The Ministry of Land Management, Urbanization and Construction on Monday is to send a working group to Koh Kong province to collect information on a land disputed in an effort to find a solution for villagers locked in a long-running land dispute, after 300 residents on Thursday gathered in front of the ministry to demand action.
According to a press release issued by the ministry dated May 18, officials in Koh Kong informed the ministry that 486 local families who have been embroiled in land disputes with Koh Kong Sugar Industry and Koh Kong Plantation have requested intervention.
Thy Na, a representative of 316 families in Chi Khor Leu village in Sei Ambil district, said that after the villagers went to protest in Phnom Penh an official from the Ministry of Land Management promised they would send a working group to the areas where disputes have occurred to ascertain the identity of and collect information from the occupants.
“The people welcome the statement by the ministry because in the past the officials had only asked us to go home without finding a solution for us,” Na said. “The ministry told us that it will create a joint committee in Koh Kong, and asked us to go back and work with the provincial authorities. However, we only give them half of our trust since we have not received any compensation yet.”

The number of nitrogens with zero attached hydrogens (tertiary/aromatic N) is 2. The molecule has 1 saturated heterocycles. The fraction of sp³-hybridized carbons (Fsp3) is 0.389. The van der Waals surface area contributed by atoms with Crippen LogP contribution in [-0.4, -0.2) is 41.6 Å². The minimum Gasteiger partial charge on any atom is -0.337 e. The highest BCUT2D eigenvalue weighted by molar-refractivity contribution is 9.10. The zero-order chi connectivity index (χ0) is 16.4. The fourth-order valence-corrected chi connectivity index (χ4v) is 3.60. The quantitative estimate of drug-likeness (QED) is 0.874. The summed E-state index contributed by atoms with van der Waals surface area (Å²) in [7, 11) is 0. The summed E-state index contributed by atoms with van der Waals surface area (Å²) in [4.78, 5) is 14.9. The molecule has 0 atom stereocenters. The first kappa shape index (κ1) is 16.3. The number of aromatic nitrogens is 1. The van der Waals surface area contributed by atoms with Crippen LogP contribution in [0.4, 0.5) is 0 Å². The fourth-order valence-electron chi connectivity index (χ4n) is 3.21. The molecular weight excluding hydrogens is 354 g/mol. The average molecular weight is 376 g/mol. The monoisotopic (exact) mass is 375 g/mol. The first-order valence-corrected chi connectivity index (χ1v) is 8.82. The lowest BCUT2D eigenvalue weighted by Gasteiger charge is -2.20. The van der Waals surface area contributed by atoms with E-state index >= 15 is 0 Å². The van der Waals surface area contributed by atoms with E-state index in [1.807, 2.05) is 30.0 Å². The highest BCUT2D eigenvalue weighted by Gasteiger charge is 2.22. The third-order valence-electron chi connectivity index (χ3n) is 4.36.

Soun Vannat, 50, an affected resident, said the dispute has lasted for more than 10 years, and it involved 537 families in nine villages. However, some have already received compensation.
“I want the same compensation as the previous group, where each family received 3 hectares of land and $2,500,” Vannat said, referring to a group of residents who received compensation in March.
Tep Thon, undersecretary of state at the Ministry of Land Management, could not be reached for comment, but in his meeting with protesting residents, he said he had created a joint committee, led by Phouthong Mithona, the provincial governor, and planned to solve the dispute by the end of May, a claim which was confirmed by Mithona.
“We have already created the committee, and on May 21, we are going to collect information, identify the occupants, and measure the lands,” he said. “We will also look for those who do not have land there but pretend to be occupants so that they can receive land and money.”
Om Somarth, from human rights watchdog Licadho, said it is time the Ministry of Land Management to solve all disputes in the areas.
“The people are the victims of a land concession,” he said. “To solve the problems, the ministry must give them proper compensation.”